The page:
Robin - 7 months ago 150

Python Question

I have two numpy arrays light_points and time_points and would like to use some time series analysis methods on those data.

I then tried this :

`import statsmodels.api as sm`

import pandas as pd

tdf = pd.DataFrame({'time':time_points[:]})

rdf = pd.DataFrame({'light':light_points[:]})

rdf.index = pd.DatetimeIndex(freq='w',start=0,periods=len(rdf.light))

#rdf.index = pd.DatetimeIndex(tdf['time'])

This works but is not doing the correct thing.

Indeed, the measurements are not evenly time-spaced and if I just declare the time_points pandas DataFrame as the index of my frame, I get an error :

`rdf.index = pd.DatetimeIndex(tdf['time'])`

decomp = sm.tsa.seasonal_decompose(rdf)

elif freq is None:

raise ValueError("You must specify a freq or x must be a pandas object with a timeseries index")

ValueError: You must specify a freq or x must be a pandas object with a timeseries index

I don't know how to correct this.

Also, it seems that pandas'

`TimeSeries`

I tried this :

`rdf = pd.Series({'light':light_points[:]})`

rdf.index = pd.DatetimeIndex(tdf['time'])

But it gives me a length mismatch :

`ValueError: Length mismatch: Expected axis has 1 elements, new values have 122 elements`

Nevertheless, I don't understand where it comes from, as rdf['light'] and

tdf['time'] are of same length...

Eventually, I tried by defining my rdf as a pandas Series :

`rdf = pd.Series(light_points[:],index=pd.DatetimeIndex(time_points[:]))`

And I get this :

`ValueError: You must specify a freq or x must be a pandas object with a timeseries index`

Then, I tried instead replacing the index by

`pd.TimeSeries(time_points[:])`

And it gives me an error on the seasonal_decompose method line :

`AttributeError: 'Float64Index' object has no attribute 'inferred_freq'`

How can I work with unevenly spaced data ?

I was thinking about creating an approximately evenly spaced time array by adding many unknown values between the existing values and using interpolation to "evaluate" those points, but I think there could be a cleaner and easier solution.

Answer

`seasonal_decompose()`

requires a `freq`

that is either provided as part of the `DateTimeIndex`

meta information, can be inferred by `pandas.Index.inferred_freq`

or else by the user as an `integer`

that gives the number of periods per cycle. e.g., 12 for monthly (from `docstring`

for `seasonal_mean`

):

`def seasonal_decompose(x, model="additive", filt=None, freq=None): """ Parameters ---------- x : array-like Time series model : str {"additive", "multiplicative"} Type of seasonal component. Abbreviations are accepted. filt : array-like The filter coefficients for filtering out the seasonal component. The default is a symmetric moving average. freq : int, optional Frequency of the series. Must be used if x is not a pandas object with a timeseries index.`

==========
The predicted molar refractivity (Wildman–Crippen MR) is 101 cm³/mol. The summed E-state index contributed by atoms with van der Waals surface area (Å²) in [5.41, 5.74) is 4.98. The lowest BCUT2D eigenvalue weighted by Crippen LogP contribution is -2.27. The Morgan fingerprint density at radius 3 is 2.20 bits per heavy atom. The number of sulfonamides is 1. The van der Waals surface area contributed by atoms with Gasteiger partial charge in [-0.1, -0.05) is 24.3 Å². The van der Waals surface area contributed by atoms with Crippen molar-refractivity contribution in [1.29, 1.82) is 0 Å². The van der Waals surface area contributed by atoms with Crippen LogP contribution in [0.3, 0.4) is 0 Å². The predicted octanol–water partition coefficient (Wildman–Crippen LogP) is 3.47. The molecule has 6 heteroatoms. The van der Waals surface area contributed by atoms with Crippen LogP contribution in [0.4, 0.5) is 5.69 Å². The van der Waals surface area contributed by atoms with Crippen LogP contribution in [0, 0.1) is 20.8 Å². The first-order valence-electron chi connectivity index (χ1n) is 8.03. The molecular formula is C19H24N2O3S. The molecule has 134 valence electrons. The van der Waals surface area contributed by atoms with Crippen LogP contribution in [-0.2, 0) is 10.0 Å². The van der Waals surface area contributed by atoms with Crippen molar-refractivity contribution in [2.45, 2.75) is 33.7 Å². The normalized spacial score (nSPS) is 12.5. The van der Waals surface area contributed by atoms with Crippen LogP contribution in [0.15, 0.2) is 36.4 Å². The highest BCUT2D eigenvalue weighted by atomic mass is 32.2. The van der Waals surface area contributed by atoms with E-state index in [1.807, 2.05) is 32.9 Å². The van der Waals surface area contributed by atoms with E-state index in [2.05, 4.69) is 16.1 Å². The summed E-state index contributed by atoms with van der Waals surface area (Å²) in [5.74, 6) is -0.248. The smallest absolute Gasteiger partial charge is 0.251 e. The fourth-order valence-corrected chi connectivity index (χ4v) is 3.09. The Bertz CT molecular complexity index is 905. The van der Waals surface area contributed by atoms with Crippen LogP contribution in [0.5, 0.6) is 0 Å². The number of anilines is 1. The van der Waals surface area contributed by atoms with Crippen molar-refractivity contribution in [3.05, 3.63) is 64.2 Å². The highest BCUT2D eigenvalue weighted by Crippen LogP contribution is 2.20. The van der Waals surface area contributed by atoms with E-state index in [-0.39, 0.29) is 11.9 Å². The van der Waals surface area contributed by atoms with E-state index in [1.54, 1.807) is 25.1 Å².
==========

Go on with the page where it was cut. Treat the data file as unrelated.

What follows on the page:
To illustrate - using random sample data:

```
length = 400
x = np.sin(np.arange(length)) * 10 + np.random.randn(length)
df = pd.DataFrame(data=x, index=pd.date_range(start=datetime(2015, 1, 1), periods=length, freq='w'), columns=['value'])
<class 'pandas.core.frame.DataFrame'>
DatetimeIndex: 400 entries, 2015-01-04 to 2022-08-28
Freq: W-SUN
decomp = sm.tsa.seasonal_decompose(df)
data = pd.concat([df, decomp.trend, decomp.seasonal, decomp.resid], axis=1)
data.columns = ['series', 'trend', 'seasonal', 'resid']
Data columns (total 4 columns):
series 400 non-null float64
trend 348 non-null float64
seasonal 400 non-null float64
resid 348 non-null float64
dtypes: float64(4)
memory usage: 15.6 KB
```

So far, so good - now randomly dropping elements from the `DateTimeIndex`

to create unevenly space data:

```
df = df.iloc[np.unique(np.random.randint(low=0, high=length, size=length * .8))]
<class 'pandas.core.frame.DataFrame'>
DatetimeIndex: 222 entries, 2015-01-11 to 2022-08-21
Data columns (total 1 columns):
value 222 non-null float64
dtypes: float64(1)
memory usage: 3.5 KB
df.index.freq
None
df.index.inferred_freq
None
```

Running the `seasonal_decomp`

on this data 'works':

```
decomp = sm.tsa.seasonal_decompose(df, freq=52)
data = pd.concat([df, decomp.trend, decomp.seasonal, decomp.resid], axis=1)
data.columns = ['series', 'trend', 'seasonal', 'resid']
DatetimeIndex: 224 entries, 2015-01-04 to 2022-08-07
Data columns (total 4 columns):
series 224 non-null float64
trend 172 non-null float64
seasonal 224 non-null float64
resid 172 non-null float64
dtypes: float64(4)
memory usage: 8.8 KB
```

The question is - how useful is the result. Even without gaps in the data that complicate inference of seasonal patterns (see example use of `.interpolate()`

in the release notes, `statsmodels`

qualifies this procedure as follows:

`Notes ----- This is a naive decomposition. More sophisticated methods should be preferred. The additive model is Y[t] = T[t] + S[t] + e[t] The multiplicative model is Y[t] = T[t] * S[t] * e[t] The seasonal component is first removed by applying a convolution filter to the data. The average of this smoothed series for each period is the returned seasonal component.`